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Who wears the trousers?
A modern guide to power dressing

Art & Culture / Fashion

It’s exactly 50 years since the vice-president of the German Bundestag, Richard Jaeger, threatened to expel any female member of parliament who dared to appear in the plenary session wearing trousers. In the same year, on 14 October 1970, SPD politician Lenelotte von Bothmer broke this taboo and was the first woman to hold a speech in the Bundestag while wearing a pair. The trouser suit started life as a controversial call to arms. Its popularity rose with women such as Angela Merkel, Ursula von der Leyen and Hillary Clinton who sometimes wore it like armour but always as a kind of uniform.

It’s easy to over analyse the semantics of power dressing: was the oversized tailoring of the 1980s trouser suit a tactic to provide women with a more male appearance and make it easier to cut it in a patriarchal workplace? Or was it just fashion?
The sartorial essence of power is in the eye of the beholder. And if there is such a thing as power dressing, are we at a moment where it is being redefined? A tentative “yes” seems justified; a paradigm shift may be in sight.

Never before have the chances of distributing power on both male and female shoulders been so good. Nor have the opportunities for expressing this equality in clothing. Designers – sometimes soothsayers of social change, other times observers and propagators – have already perfected the aesthetic: the intelligent minimalism of Phoebe Philo for Celine; Maria Grazia Chiuri, who puts Dior’s collections into a political context with androgynous, poetic designs, or Natacha Ramsay-Levi, who delivers feminist messages neatly packaged in apparel at Chloé.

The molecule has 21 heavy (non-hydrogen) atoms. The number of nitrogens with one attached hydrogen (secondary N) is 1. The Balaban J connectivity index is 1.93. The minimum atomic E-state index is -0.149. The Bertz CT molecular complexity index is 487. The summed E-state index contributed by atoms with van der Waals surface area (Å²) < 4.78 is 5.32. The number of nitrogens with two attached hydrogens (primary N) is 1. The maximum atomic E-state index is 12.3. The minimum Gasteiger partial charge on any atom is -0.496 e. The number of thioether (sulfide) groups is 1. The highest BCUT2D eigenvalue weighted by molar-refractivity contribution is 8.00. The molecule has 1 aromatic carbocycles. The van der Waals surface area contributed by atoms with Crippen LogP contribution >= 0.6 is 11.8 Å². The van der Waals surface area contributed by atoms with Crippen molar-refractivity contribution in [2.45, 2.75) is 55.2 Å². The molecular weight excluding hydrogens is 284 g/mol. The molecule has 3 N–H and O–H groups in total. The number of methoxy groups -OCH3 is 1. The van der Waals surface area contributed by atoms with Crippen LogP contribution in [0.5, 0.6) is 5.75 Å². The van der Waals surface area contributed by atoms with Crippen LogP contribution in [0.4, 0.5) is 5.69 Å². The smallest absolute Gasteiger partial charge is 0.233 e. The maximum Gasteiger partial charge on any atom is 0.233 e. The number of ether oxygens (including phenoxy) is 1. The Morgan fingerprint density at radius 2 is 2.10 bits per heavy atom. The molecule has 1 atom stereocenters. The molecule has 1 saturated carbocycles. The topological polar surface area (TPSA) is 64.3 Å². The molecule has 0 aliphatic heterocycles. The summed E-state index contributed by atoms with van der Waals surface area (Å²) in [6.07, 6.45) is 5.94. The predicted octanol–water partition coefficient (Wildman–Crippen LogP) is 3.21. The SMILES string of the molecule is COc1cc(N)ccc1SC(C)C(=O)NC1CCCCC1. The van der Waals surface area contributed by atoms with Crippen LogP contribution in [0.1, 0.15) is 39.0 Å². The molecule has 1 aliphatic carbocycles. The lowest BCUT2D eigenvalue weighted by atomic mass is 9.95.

Six years ago, Canadian designer Rad Hourani became the first designer to present a completely unisex couture collection. And since, many brands (from Saint Laurent to Eckhaus Latta) have, ahem, followed suit: merging male and female runway shows and presenting fluid collections. Retailers are also de-segregating their shop floors: this autumn British firm Browns launched a new offshoot in Shoreditch with a completely unisex concept.

Fashion has always been a seismograph of social currents and changes; it urges progress and triggers debate. It’s also useful for simply asking why. “I always wondered who decided there should be a difference between women’s and men’s clothing,” Japanese designer Yohji Yamamoto said as early as 1983. “Perhaps it was the men.”

In any case, I don’t believe that women today need to claim any particular uniform. The power dressing of our era isn’t a killer high-heel or a pulledtogether ensemble; it’s grounded, discreet and even counter-intuitive; it’s a celebration of the individual. It’s a woman who is comfortable in her own skin not projecting an agenda; “I can do this” – as we know we can.

Konfekt No. 1
Dezember 2020